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  5. "There isn't either oil or vi…

"There isn't either oil or vinegar in the cupboard."

Translation:Il n'y a ni huile ni vinaigre dans le placard.

June 27, 2020



Why are the articles dropped for 'huile' and 'vinaigre'?


That's a good question, I never thought about that.

"Il n'y a ni d'huile, ni de vinaigre" also sounds perfectly fine to me and has exactly the same meaning as far as I can tell. That might be a bit easier to remember and a bit more regular for a foreign learner I suppose, since it matches the negative construct: "Il n'y a pas d'huile, il n'y a pas de vinaigre, il n'y a ni d'huile, ni de vinaigre".

"Il n'y a pas l'huile, ni le vinaigre" also works, but that's a different sentence: "there isn't either the oil, or the vinegar..."


'When using ni, you omit the article after ni, unless you're talking about general things and using le, la, l', les.' https://french.kwiziq.com/revision/grammar/how-to-use-ne-ni-ni-neither-nor-negation#:~:text=When%20using%20ni%2C%20you%20omit,brothers%20nor%20sisters%20nor%20cousins.


Thanks for sharing this, it's very helpful! I am still wondering why the use of definite articles wouldn't work in this instance (ni l'huile ni le vinaigre).

This link gives the example:

*Tu aimes le fromage ? - Je n'aime ni le fromage ni le lait.

*(Do you like cheese ? - I like neither cheese nor milk.)

Isn't the sentence about no oil/vinegar in the cupboard also making a general statement?


The English sentence means that only one of the two is not in the cupboard while the French means that both are not there.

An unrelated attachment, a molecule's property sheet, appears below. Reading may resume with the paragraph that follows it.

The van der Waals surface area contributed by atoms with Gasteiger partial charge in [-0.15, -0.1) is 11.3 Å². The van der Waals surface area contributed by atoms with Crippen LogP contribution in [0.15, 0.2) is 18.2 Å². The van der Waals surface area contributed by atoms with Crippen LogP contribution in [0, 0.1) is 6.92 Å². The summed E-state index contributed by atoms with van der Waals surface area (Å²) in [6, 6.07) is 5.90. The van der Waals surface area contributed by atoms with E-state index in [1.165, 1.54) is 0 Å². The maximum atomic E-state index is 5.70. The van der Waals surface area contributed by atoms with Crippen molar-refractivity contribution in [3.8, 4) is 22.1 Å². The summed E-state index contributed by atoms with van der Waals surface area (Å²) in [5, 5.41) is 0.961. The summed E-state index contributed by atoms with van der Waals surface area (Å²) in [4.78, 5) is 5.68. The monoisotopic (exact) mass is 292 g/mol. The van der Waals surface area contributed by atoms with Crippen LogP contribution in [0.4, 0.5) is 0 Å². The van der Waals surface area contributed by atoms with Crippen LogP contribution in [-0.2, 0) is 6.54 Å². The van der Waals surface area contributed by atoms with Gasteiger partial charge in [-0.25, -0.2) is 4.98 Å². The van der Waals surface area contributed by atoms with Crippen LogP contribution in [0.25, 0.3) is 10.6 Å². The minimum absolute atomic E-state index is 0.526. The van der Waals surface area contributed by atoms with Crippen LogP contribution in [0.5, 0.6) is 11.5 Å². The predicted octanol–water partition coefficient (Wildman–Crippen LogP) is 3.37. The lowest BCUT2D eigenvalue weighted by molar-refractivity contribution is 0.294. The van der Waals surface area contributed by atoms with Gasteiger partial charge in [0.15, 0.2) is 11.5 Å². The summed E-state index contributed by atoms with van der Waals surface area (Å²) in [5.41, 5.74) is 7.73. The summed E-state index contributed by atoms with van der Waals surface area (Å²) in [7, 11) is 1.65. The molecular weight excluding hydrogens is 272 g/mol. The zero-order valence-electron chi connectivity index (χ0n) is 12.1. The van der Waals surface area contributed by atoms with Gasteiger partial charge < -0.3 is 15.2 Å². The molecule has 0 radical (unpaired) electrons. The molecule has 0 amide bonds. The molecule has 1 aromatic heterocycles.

Yes. It should be reported. The correct translation would be, "There is neither oil nor vinegar in the cupboard".


Not the way I use it. I mean there isn't either one or the other, there isn't either one of them. Plainly, "not either" is exactly the same as "neither". I think the vast majority of English speakers worldwide agree with me, and so do all the grammar/usage references.

I have already linked to several grammar resources. Below are two additional links. I notice that not even one reference has been shown to dispute this. I don't think you'll be able to find expert support either.


I agree completely. "There is not either oil or vinegar," means that they are both absent. The inverse, "There is either oil or vinegar," means one or the other is present (or maybe both). To say that only one of them is absent but you're not sure which, you would have to say "There is either no oil or no vinegar in the cupboard."


I am getting annoyed.. do you use the le, la les or not. Some say yes some say no. I see that you dont use the un or du or des in the ni ni sentences. And i do not want to hear what is used in english. Just what is used in french .


I don't understand why I was wrong when I DIDN'T use le and la on a previous question (je n'aime ni...) but then I was wrong when I DID use le and la for this one. What is the difference and what is the rule?

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